Published on Tuesday, January 20, 2015 by Robert Morgan
As the second semester gets into full swing, a major topic weighs heavily on the minds of teachers and students minds – next school year. Seniors are finalizing their decisions for life post-high school, juniors are looking to take SAT and ACT tests, and students might spend hours at a time scavenging through the thick course guide trying to figure out which classes to sign up for before they meet with their counselor. Many of these underclassmen find that teachers, counselors, and parents are pressuring them to take the most advanced classes and get involved in every organization imaginable so their résumés look impressive for colleges.
Although taking advanced classes and being involved helps give students a competitive edge for college admissions, they are not worth the stress if a student overextends themselves and becomes unable to do their best in everything that they do.
As an International Baccalaureate (IB) student, I know the struggle of a full workload all too well. I have experienced this so much so that I have had classes during lunch and after school because there aren’t enough hours in the school day to complete all the tasks that I need to do. No matter how much I complain about the IB, I still love the program and think it has taught me invaluable lessons that transcend the classroom. Although I enjoy this program, there is a lot of stress and anxiety that comes with completing the full diploma requirements. Some students can’t handle this stress well and it can have negative effects on their sleep patterns, interaction with others, and self confidence. This is why a full course load should not be pushed on every student – some do not work well under the high pressure environments that the AP and IB programs come with and these students would learn so much more in an on-level or honors classroom, which offer some of the same knowledge that AP and IB do without the constant stress and large workload. Although college credit can’t be earned with these types of classes, students learn the curriculum required for their high school diplomas and can enjoy their experiences in high school without constantly worrying about their next internal assessment that is due or IB exam at the end of the year.
When students are hyperextended with schoolwork and extracurriculars, they tend to lose time that they would normally be able to spend with their loved ones. Community is such an important part of a youth’s development and, although they can achieve this community sense in an extracurricular activity, students need to have time outside of these environments and build bonds with those who are not in these activities. Time at home to unwind and be by themselves allows students to relax and throw off all the stresses that come with school. When students are at school from 8:00-5:30 and have to do hours of homework, they can not afford to take this time to themselves, thus harming their development. All students should not be encouraged to have a full workload and spend hours planning and partaking in extracurriculars if it means that they will constantly be busy and have no time to themselves. Everyone deserves time to breathe and not have to worry about assignments and upcoming deadlines.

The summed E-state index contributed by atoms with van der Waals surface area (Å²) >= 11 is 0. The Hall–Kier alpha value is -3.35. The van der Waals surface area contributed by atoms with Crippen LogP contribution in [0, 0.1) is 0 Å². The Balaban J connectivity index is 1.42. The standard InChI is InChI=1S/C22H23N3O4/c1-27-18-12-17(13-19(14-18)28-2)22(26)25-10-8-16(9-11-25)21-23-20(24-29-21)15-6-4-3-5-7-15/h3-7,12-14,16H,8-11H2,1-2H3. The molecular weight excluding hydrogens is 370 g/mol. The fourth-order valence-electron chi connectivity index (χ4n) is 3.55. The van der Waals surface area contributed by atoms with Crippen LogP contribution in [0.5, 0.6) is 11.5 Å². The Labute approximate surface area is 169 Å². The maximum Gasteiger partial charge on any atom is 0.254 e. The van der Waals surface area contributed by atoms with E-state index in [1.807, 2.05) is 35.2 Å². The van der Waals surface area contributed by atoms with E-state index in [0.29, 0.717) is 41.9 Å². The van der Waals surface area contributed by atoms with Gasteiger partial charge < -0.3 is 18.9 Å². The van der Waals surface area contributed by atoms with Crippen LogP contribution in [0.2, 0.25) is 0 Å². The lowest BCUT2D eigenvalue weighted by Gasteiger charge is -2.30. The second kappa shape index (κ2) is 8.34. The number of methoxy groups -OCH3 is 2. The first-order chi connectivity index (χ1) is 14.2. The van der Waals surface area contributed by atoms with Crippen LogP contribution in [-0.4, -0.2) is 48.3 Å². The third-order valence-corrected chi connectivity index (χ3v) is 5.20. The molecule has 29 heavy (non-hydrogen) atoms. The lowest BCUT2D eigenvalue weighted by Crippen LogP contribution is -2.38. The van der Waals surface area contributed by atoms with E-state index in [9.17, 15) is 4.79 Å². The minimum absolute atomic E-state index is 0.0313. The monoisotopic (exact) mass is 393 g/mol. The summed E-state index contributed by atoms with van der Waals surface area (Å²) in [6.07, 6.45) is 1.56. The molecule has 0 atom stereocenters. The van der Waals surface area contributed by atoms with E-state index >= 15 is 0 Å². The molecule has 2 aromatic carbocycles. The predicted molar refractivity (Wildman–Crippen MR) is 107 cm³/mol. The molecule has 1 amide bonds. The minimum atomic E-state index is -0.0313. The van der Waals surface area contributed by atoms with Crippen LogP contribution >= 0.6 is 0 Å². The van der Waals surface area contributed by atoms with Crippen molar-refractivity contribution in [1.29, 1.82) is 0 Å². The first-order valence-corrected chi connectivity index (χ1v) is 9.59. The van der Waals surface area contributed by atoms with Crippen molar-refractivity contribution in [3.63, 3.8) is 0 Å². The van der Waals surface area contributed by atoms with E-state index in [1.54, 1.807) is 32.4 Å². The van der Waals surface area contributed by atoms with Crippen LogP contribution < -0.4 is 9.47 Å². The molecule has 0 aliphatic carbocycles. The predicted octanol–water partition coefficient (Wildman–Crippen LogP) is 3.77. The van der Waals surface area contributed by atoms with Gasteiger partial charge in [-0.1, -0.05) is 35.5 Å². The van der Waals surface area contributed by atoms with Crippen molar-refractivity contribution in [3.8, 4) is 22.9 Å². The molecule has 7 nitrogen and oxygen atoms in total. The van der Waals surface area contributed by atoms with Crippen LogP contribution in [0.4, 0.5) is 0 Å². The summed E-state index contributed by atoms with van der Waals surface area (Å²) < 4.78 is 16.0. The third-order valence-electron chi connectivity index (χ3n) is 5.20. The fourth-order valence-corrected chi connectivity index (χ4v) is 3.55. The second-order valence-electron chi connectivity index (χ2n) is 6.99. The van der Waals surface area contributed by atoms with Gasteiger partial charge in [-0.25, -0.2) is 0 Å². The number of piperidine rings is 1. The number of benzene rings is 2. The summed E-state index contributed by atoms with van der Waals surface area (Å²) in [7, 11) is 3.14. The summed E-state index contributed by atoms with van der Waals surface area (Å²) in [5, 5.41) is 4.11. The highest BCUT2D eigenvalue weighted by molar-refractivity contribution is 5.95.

If students are constantly stressing about school and their extracurriculars, they end up being insufficient in all areas and, unfortunately, dropping the ball in one area or another. As much as I would love to take on every task that gets thrown at me and take as many classes as I want, I physically can not if I want to be successful. The stress that comes with each task and the time required to do these tasks with quality demands that we have to cut back and choose which activities we partake in. Yes, it is important for students to stretch themselves and find out which areas they enjoy the best, but it is not worth the overextension that could come with it if it leads to them being less successful than if they took less advanced classes and only did one or two extracurricular activities.
Although some might argue that it is more important to have an impressive résumé than not being stressed out or overworked, this is not true because the mental health of a student and their quality of work is vastly more important than pressuring them to give their all in 9 classes and 5 extracurricular activities. That can not be done and students should be able to choose a handful of areas that they are truly passionate about and pursue those.
Though some students are equipped with strong time management skills and can handle juggling several extra curriculars, work, and a heavy course load, they need to rely on a strong support system and realize that sacrifices will need to be made in order to stay on a successful track and not become overwhelmed.
So, to the students who are looking at the different classes available and extracurriculars they can partake in, I would encourage you to push yourself, but not so much so that you begin feeling extremely stressed out and start lacking in all areas. Find out what you are truly passionate about and pursue those first. If those are not as difficult as you thought they would be, then go out and further pursue more classes and activities. Remember, you are the only judge for what is too much for you to handle – make your happiness and mental health a priority and you will find that you are more successful than you ever imagined.